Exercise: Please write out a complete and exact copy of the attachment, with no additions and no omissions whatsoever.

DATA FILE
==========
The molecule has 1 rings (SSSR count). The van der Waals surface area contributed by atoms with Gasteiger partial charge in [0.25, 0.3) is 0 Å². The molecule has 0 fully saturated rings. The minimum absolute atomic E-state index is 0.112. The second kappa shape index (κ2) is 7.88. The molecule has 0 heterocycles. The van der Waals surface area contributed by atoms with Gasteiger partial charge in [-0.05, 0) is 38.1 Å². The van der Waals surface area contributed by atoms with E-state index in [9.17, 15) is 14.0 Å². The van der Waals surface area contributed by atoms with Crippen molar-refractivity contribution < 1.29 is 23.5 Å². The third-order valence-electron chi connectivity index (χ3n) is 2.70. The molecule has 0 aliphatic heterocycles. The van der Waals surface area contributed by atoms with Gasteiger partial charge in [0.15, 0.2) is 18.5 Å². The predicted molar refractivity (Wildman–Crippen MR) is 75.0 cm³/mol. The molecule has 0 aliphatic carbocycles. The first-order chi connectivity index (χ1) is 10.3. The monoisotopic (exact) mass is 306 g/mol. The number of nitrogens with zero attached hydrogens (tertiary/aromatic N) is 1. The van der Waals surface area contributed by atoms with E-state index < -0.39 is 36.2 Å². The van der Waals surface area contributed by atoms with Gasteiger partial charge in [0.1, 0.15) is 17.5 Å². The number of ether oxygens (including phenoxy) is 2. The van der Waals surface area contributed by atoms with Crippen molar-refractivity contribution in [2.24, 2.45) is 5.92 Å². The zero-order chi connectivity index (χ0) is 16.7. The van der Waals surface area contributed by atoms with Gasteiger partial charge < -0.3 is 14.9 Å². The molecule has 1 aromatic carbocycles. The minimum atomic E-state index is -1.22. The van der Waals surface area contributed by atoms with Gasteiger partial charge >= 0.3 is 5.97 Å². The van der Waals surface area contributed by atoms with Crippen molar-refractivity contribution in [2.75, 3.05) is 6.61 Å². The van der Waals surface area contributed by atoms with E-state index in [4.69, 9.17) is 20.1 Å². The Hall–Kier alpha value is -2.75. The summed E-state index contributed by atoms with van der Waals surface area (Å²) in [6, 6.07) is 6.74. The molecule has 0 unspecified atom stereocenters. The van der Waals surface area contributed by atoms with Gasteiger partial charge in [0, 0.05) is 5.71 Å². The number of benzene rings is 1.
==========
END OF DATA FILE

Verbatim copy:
The molecule has 1 rings (SSSR count). The van der Waals surface area contributed by atoms with Gasteiger partial charge in [0.25, 0.3) is 0 Å². The molecule has 0 fully saturated rings. The minimum absolute atomic E-state index is 0.112. The second kappa shape index (κ2) is 7.88. The molecule has 0 heterocycles. The van der Waals surface area contributed by atoms with Gasteiger partial charge in [-0.05, 0) is 38.1 Å². The van der Waals surface area contributed by atoms with E-state index in [9.17, 15) is 14.0 Å². The van der Waals surface area contributed by atoms with Crippen molar-refractivity contribution < 1.29 is 23.5 Å². The third-order valence-electron chi connectivity index (χ3n) is 2.70. The molecule has 0 aliphatic heterocycles. The van der Waals surface area contributed by atoms with Gasteiger partial charge in [0.15, 0.2) is 18.5 Å². The predicted molar refractivity (Wildman–Crippen MR) is 75.0 cm³/mol. The molecule has 0 aliphatic carbocycles. The first-order chi connectivity index (χ1) is 10.3. The monoisotopic (exact) mass is 306 g/mol. The number of nitrogens with zero attached hydrogens (tertiary/aromatic N) is 1. The van der Waals surface area contributed by atoms with E-state index < -0.39 is 36.2 Å². The van der Waals surface area contributed by atoms with Gasteiger partial charge in [0.1, 0.15) is 17.5 Å². The number of ether oxygens (including phenoxy) is 2. The van der Waals surface area contributed by atoms with Crippen molar-refractivity contribution in [2.24, 2.45) is 5.92 Å². The zero-order chi connectivity index (χ0) is 16.7. The van der Waals surface area contributed by atoms with Gasteiger partial charge < -0.3 is 14.9 Å². The molecule has 1 aromatic carbocycles. The minimum atomic E-state index is -1.22. The van der Waals surface area contributed by atoms with Gasteiger partial charge >= 0.3 is 5.97 Å². The van der Waals surface area contributed by atoms with Crippen molar-refractivity contribution in [2.75, 3.05) is 6.61 Å². The van der Waals surface area contributed by atoms with E-state index in [4.69, 9.17) is 20.1 Å². The Hall–Kier alpha value is -2.75. The summed E-state index contributed by atoms with van der Waals surface area (Å²) in [6, 6.07) is 6.74. The molecule has 0 unspecified atom stereocenters. The van der Waals surface area contributed by atoms with Gasteiger partial charge in [0, 0.05) is 5.71 Å². The number of benzene rings is 1.